6 Ways To Have An Eco-Friendly Wedding

Congratulations! You and your beloved have decided to say "I do" while treading lightly on Mother Earth. What a wonderful way to celebrate your commitment to each other and the environment. Considering the ecological footprint of your nuptials is the first step in creating a sustainable life with your partner. 

In the United States, the average wedding will produce an astonishing 400 pounds of trash and emit over 60 tons of carbon dioxide, a potent greenhouse gas (via Zero Waste). Americans already produce three times the amount of garbage compared to the global average (via Verisk Maplecroft), which means the choices you make on your special day really do make a difference.

Thankfully, there are simple, affordable ways to throw a wedding without adding trash to landfills, polluting the air, or stripping the land. Even better, your commitment to a low-impact life together may inspire your guests to live more sustainably — a wedding favor that keeps on giving.

Narrow down the guest list

The first step to reducing all this wedding waste? Invite fewer people. The bigger your guest list, the bigger the carbon footprint of your event. From travel (sometimes across the world) to food, a smaller wedding means less trash and fewer emissions. Especially for guests flying in from out of town, you might consider purchasing carbon offsets — small sums of money paid as an investment in renewable energy to counteract the emissions of the flight (via National Geographic).

Or, if thanks to the COVID-19 pandemic, you've fully embraced your introverted self, hosting a virtual wedding could drastically reduce the footprint of your nuptials. A virtual wedding doesn't have to feel cold or distant: If you create interactive experiences — for example, an audio guestbook — for your attendees, they can engage in your event, even through their screens (via The Knot). That way, everyone can enjoy themselves together without ever boarding a plane — a truly eco-friendly feat.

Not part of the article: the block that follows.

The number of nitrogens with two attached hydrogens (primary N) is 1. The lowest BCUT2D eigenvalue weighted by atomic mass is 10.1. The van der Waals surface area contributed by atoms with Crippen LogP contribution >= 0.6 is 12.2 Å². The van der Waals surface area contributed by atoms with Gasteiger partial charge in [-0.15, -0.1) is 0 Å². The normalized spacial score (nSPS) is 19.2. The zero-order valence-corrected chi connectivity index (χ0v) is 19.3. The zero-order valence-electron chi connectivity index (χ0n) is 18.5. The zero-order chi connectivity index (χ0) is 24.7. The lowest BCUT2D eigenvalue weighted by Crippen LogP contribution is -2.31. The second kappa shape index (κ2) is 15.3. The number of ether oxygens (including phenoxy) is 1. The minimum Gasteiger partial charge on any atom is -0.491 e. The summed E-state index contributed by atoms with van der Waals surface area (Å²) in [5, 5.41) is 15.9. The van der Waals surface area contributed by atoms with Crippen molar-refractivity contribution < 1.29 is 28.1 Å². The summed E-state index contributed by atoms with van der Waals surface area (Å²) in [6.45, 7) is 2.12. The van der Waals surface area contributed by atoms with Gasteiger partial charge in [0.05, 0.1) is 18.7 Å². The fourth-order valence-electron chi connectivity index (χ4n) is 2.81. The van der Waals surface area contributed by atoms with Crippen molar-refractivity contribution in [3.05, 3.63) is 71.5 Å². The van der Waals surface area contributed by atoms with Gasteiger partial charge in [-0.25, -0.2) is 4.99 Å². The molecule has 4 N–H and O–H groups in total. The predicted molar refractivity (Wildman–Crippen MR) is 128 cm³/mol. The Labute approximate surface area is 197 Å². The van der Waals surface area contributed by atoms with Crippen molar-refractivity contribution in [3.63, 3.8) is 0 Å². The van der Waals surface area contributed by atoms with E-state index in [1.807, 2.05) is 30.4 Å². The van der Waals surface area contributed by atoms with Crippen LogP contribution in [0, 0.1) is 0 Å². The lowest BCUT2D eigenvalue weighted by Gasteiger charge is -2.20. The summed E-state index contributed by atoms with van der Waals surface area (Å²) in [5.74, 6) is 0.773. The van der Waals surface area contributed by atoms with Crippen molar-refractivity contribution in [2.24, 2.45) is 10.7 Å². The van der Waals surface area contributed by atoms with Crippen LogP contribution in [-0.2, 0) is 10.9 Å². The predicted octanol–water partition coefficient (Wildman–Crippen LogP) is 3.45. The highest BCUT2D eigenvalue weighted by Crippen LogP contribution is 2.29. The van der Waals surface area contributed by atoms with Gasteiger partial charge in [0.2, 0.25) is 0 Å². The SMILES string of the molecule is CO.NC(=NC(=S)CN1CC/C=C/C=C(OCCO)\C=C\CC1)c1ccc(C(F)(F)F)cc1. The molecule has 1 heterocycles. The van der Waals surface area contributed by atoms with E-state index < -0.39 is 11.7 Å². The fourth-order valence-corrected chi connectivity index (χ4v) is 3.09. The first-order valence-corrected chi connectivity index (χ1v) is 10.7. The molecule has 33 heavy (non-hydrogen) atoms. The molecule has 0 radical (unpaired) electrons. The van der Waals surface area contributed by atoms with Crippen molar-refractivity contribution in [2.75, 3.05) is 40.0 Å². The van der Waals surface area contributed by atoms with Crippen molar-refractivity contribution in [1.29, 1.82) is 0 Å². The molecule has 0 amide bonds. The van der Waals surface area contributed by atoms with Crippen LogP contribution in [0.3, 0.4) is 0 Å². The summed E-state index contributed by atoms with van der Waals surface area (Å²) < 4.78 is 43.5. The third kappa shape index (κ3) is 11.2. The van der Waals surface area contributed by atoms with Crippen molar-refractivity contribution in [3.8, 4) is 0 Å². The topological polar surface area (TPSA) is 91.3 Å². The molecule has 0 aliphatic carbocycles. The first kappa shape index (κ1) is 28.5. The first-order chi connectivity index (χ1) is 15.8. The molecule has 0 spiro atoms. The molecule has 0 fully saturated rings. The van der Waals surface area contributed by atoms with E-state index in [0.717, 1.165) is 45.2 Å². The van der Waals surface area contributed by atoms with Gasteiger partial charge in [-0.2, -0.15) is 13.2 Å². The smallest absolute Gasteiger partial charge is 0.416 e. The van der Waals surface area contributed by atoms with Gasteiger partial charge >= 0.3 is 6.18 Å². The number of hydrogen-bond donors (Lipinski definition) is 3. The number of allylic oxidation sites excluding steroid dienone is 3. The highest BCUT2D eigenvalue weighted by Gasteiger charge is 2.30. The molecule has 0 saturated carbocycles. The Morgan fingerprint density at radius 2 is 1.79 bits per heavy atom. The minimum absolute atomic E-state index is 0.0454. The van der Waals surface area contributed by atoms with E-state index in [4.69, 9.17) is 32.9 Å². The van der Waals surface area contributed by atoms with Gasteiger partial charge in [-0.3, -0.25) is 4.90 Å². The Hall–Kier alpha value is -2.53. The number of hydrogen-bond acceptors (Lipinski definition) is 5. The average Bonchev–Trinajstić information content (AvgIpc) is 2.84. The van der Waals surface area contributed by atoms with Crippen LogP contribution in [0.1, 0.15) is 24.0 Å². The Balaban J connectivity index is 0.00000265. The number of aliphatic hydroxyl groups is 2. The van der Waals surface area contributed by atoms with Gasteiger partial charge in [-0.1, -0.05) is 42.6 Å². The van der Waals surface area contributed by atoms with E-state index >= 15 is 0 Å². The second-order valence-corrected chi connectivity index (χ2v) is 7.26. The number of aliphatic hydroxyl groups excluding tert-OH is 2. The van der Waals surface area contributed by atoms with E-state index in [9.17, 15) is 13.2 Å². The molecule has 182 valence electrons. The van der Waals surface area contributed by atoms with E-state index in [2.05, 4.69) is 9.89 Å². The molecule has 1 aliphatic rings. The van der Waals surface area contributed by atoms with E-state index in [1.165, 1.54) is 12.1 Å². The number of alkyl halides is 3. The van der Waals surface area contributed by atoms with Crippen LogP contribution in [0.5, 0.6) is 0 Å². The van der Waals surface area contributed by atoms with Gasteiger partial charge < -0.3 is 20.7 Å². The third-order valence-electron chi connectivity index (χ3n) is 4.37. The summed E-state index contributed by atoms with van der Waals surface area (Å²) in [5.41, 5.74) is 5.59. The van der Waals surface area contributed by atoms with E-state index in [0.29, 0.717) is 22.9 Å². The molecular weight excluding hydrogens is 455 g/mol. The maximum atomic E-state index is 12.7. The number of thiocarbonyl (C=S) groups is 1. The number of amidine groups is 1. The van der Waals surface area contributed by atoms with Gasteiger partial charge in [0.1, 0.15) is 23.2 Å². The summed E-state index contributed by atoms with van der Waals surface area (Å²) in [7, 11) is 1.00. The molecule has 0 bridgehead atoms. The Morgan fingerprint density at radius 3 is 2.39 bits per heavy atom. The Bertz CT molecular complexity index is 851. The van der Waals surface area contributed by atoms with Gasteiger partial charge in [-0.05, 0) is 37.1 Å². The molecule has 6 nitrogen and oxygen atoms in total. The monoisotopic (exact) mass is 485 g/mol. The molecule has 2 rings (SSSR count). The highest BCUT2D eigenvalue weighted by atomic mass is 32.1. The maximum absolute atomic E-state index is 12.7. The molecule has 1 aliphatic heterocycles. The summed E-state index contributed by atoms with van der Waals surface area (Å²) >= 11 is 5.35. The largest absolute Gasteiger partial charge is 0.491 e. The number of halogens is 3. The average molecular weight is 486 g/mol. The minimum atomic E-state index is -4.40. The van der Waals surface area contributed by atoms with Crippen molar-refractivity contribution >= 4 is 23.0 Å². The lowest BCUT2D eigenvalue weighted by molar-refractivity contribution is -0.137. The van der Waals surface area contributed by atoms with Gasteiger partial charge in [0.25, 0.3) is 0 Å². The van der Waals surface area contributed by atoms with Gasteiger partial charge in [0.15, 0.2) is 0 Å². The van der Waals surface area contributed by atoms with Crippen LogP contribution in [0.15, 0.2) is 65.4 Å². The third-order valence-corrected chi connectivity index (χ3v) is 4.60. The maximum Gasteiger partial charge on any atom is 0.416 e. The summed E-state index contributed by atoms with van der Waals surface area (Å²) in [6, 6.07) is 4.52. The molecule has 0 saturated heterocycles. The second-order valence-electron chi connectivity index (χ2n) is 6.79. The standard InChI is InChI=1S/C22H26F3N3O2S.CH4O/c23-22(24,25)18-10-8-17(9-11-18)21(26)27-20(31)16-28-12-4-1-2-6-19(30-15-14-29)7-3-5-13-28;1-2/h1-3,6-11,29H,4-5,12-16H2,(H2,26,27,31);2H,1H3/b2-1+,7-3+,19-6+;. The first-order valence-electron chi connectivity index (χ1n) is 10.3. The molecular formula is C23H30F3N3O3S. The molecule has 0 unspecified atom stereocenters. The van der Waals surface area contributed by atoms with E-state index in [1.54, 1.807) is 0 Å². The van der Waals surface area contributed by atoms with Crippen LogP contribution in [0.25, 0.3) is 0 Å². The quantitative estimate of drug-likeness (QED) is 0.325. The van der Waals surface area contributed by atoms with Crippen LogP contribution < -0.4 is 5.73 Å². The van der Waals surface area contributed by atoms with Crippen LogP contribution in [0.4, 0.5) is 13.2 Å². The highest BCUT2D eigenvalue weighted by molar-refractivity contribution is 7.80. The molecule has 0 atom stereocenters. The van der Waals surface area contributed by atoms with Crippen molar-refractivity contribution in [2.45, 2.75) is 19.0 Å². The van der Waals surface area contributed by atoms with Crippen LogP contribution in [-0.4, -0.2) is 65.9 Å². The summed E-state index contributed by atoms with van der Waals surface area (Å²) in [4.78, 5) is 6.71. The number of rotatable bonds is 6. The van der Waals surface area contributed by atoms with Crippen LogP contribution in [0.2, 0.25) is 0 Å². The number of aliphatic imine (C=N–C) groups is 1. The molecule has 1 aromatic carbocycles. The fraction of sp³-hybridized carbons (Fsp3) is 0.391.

Skip the paper invites

Paper invitations — like so many wedding traditions — have a long, rich history in American culture, dating back to the 19th century (via The American Wedding). However, in recent years, the world of digital invitations has exploded (via Refinery29). Paperless invites cost less, use fewer resources, and are by far, the most sustainable choice.

But because of their keystone place in the wedding-industrial complex, digital invitations may be perceived by your older guests as flippant, ill-planned, and disorganized. Still, if your intention to celebrate your wedding by conserving natural resources comes from a genuine place, then cutting out the cardstock is a great place to start.

Paperless wedding invitations are also easier and more convenient for both your and your guests. You can use them for tracking RSVPs, updating details, or announcing any last-minute changes — all for little or no cost (via Greenvelope). Guests can access this information wherever they are without having to keep track of a paper invite and any subsequent hard copy correspondence. While Boomer grandparents may lament the loss of the linen, you'll feel even better announcing your love with as small an impact as possible.

Reimagine your rings

Another small but powerful way to fight climate change is to reconsider the traditional wedding rings that symbolize your love. Two of the most popular materials in wedding bands, gold and diamonds, both present sustainability concerns. According to a 2012 open letter in the journal Environmental Research, gold mining contributes to deforestation with both large and small scale mining operations in West Africa and the Amazon continuing to grow in popularity. Likewise, the International Gem Society reports that 160 kg of greenhouse gasses are released for every carat of mined diamonds. Clearly, neither of these materials support your Earth-loving intentions.